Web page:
By Alex Spillius
Bush gives hint of life after the White House
Mon Sep 3, 2007 00:24

Bush gives hint of life after the White House

By Alex Spillius in Washington
Last Updated: 1:21am BST 03/09/2007

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George W Bush is looking forward to working less after leaving office and to making some easy money giving speeches, according to a new book that gives the most intimate portrait yet of his presidency.

Junior and Senior: Bush hopes to 'replenish the ol' coffers' by giving speeches after his term is over

Mr Bush said: "I can just envision getting in the car, getting bored, going down to the ranch."

Worth an estimated $21 million (10.5 million) - made mostly before he took office in 2000 - he said that to begin with, "I'll give some speeches, just to replenish the ol' coffers. I don't know what my dad gets - it's more than 50-75 thousand dollars per speech." He also noted: "Clinton's making a lot of money."

Mr Bush opened the doors of the White House to Robert Draper, a journalist and fellow Texan, whose book, Dead Certain, is to be published tomorrow.

Until now, the president has dismissed talk of his life after the White House saying he was too busy.

His dwindling number of supporters will find his thoughts honest and home-spun, while his critics will lament an unpresidential flippancy and a calamitous failure to attend to policy detail.

Within hours of excerpts of Mr Draper's interviews being published in the New York Times yesterday, bloggers were poring over them.

"This guy is president of the United States? Seriously?" wrote Kevin Drum on the liberal Washington Monthly website.

"Damn right it's serious. Very serious. The guy couldn't be more delusional, ignorant, and a complete jacka--," replied another contributor. Despite his protestations to the contrary, the 43rd president comes across as concerned about his place in history but convinced he has done the right thing in Iraq.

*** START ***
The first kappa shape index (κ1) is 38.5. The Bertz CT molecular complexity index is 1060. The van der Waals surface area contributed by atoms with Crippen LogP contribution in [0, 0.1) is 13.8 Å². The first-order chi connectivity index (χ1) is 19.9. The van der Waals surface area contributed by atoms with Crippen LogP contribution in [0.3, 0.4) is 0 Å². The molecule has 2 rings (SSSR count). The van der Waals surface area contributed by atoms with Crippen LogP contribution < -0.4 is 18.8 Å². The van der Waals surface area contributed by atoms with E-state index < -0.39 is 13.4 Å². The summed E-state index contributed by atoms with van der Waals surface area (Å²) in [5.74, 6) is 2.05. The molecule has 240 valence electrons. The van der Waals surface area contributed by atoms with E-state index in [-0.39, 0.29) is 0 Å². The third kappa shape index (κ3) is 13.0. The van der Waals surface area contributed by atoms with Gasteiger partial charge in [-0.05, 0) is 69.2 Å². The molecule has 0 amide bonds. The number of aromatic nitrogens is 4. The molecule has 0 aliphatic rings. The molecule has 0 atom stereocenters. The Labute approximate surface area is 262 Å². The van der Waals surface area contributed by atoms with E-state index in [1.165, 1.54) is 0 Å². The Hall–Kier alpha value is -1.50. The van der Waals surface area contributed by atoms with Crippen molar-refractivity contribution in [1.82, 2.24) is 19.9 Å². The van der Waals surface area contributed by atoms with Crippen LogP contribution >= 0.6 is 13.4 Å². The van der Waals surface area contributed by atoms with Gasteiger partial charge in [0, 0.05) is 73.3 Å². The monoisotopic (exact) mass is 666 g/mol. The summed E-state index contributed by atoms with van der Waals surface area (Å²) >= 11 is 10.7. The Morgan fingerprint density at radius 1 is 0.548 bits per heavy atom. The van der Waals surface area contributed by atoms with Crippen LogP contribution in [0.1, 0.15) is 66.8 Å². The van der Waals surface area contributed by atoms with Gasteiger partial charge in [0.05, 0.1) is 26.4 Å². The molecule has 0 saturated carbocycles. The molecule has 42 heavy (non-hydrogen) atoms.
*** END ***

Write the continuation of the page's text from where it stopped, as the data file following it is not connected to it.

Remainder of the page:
He does however admit mistakes. He not only confessed that the decision by Paul Bremer, head of the Coalition Provisional Authority in Iraq, to disband Saddam Hussein's army - and so fuel the insurgency - was a major blunder but it was taken against White House wishes.

"The policy was to keep the army intact; didn't happen," he told Draper.

In what the author took to be a clear reference to casualties in Iraq, the president said: "I'll bet I've shed more tears than you can count as president."

Asked if he lacked a shoulder to cry on he said: "I've got God's shoulder to cry on and I cry a lot."

The privileged son of a former president, he fails to remove the impression that the job has been rather an effort at times, with his wife Laura required to shake him out of a tendency to self-pity.

As the author earned the president's confidence, Mr Bush would order hot dogs and ice cream for their interviews, put his feet on the table and chew on an unlit cigar.

He plans to live in Dallas and set up a "wonderful Freedom Institute" welcoming students from around the world to study democracy, he said, in addition to a planned presidential library.

The most unpopular president for decades, Mr Bush is reasonably upbeat about his isolation, according to Draper, viewing it as a predictable outcome of his constancy over Iraq.

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